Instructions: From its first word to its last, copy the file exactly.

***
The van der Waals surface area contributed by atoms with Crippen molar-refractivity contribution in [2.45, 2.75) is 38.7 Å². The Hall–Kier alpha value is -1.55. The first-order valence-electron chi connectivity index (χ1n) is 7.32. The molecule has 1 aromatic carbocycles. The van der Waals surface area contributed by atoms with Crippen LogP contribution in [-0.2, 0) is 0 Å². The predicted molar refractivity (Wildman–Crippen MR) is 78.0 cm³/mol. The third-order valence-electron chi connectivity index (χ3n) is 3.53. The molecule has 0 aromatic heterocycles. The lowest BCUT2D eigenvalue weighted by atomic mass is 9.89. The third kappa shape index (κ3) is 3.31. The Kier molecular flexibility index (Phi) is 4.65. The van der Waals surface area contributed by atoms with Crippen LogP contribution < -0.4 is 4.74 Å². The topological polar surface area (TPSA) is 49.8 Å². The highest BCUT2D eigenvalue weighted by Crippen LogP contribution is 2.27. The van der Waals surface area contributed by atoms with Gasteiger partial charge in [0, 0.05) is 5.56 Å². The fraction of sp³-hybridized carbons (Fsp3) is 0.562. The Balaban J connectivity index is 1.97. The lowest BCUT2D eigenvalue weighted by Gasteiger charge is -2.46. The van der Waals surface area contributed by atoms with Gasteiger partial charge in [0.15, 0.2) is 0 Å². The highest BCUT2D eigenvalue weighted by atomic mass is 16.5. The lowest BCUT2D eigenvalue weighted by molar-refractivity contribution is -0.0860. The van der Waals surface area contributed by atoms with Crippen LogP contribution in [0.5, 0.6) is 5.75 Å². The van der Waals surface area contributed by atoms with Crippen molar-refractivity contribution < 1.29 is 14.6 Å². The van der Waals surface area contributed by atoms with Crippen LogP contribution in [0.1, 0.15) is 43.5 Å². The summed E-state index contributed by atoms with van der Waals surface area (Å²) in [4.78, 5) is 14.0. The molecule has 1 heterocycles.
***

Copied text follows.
The van der Waals surface area contributed by atoms with Crippen molar-refractivity contribution in [2.45, 2.75) is 38.7 Å². The Hall–Kier alpha value is -1.55. The first-order valence-electron chi connectivity index (χ1n) is 7.32. The molecule has 1 aromatic carbocycles. The van der Waals surface area contributed by atoms with Crippen LogP contribution in [-0.2, 0) is 0 Å². The predicted molar refractivity (Wildman–Crippen MR) is 78.0 cm³/mol. The third-order valence-electron chi connectivity index (χ3n) is 3.53. The molecule has 0 aromatic heterocycles. The lowest BCUT2D eigenvalue weighted by atomic mass is 9.89. The third kappa shape index (κ3) is 3.31. The Kier molecular flexibility index (Phi) is 4.65. The van der Waals surface area contributed by atoms with Crippen LogP contribution < -0.4 is 4.74 Å². The topological polar surface area (TPSA) is 49.8 Å². The highest BCUT2D eigenvalue weighted by Crippen LogP contribution is 2.27. The van der Waals surface area contributed by atoms with Gasteiger partial charge in [0, 0.05) is 5.56 Å². The fraction of sp³-hybridized carbons (Fsp3) is 0.562. The Balaban J connectivity index is 1.97. The lowest BCUT2D eigenvalue weighted by Gasteiger charge is -2.46. The van der Waals surface area contributed by atoms with Gasteiger partial charge in [0.15, 0.2) is 0 Å². The highest BCUT2D eigenvalue weighted by atomic mass is 16.5. The lowest BCUT2D eigenvalue weighted by molar-refractivity contribution is -0.0860. The van der Waals surface area contributed by atoms with Crippen LogP contribution in [0.5, 0.6) is 5.75 Å². The van der Waals surface area contributed by atoms with Crippen molar-refractivity contribution < 1.29 is 14.6 Å². The van der Waals surface area contributed by atoms with Crippen LogP contribution in [0.1, 0.15) is 43.5 Å². The summed E-state index contributed by atoms with van der Waals surface area (Å²) in [4.78, 5) is 14.0. The molecule has 1 heterocycles.